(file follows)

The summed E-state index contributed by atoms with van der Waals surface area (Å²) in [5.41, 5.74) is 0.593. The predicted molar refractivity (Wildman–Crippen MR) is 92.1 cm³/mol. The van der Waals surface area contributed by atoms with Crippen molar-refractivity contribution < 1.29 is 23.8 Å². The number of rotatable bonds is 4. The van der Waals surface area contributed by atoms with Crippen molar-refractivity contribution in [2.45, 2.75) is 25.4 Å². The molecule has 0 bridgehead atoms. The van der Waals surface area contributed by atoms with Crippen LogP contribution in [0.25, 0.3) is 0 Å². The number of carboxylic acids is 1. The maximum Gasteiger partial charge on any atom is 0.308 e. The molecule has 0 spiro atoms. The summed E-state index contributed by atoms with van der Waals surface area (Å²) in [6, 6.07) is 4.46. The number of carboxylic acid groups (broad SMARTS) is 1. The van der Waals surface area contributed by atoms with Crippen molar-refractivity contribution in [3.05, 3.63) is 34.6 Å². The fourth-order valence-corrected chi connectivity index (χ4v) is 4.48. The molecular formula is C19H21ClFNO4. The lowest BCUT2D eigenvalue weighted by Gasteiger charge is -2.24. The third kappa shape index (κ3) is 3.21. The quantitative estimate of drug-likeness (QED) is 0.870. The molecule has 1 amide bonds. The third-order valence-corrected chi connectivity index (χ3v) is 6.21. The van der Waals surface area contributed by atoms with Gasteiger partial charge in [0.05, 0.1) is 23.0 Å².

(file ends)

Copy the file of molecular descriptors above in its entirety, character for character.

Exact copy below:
The summed E-state index contributed by atoms with van der Waals surface area (Å²) in [5.41, 5.74) is 0.593. The predicted molar refractivity (Wildman–Crippen MR) is 92.1 cm³/mol. The van der Waals surface area contributed by atoms with Crippen molar-refractivity contribution < 1.29 is 23.8 Å². The number of rotatable bonds is 4. The van der Waals surface area contributed by atoms with Crippen molar-refractivity contribution in [2.45, 2.75) is 25.4 Å². The molecule has 0 bridgehead atoms. The van der Waals surface area contributed by atoms with Crippen LogP contribution in [0.25, 0.3) is 0 Å². The number of carboxylic acids is 1. The maximum Gasteiger partial charge on any atom is 0.308 e. The molecule has 0 spiro atoms. The summed E-state index contributed by atoms with van der Waals surface area (Å²) in [6, 6.07) is 4.46. The number of carboxylic acid groups (broad SMARTS) is 1. The van der Waals surface area contributed by atoms with Crippen molar-refractivity contribution in [3.05, 3.63) is 34.6 Å². The fourth-order valence-corrected chi connectivity index (χ4v) is 4.48. The molecular formula is C19H21ClFNO4. The lowest BCUT2D eigenvalue weighted by Gasteiger charge is -2.24. The third kappa shape index (κ3) is 3.21. The quantitative estimate of drug-likeness (QED) is 0.870. The molecule has 1 amide bonds. The third-order valence-corrected chi connectivity index (χ3v) is 6.21. The van der Waals surface area contributed by atoms with Gasteiger partial charge in [0.05, 0.1) is 23.0 Å².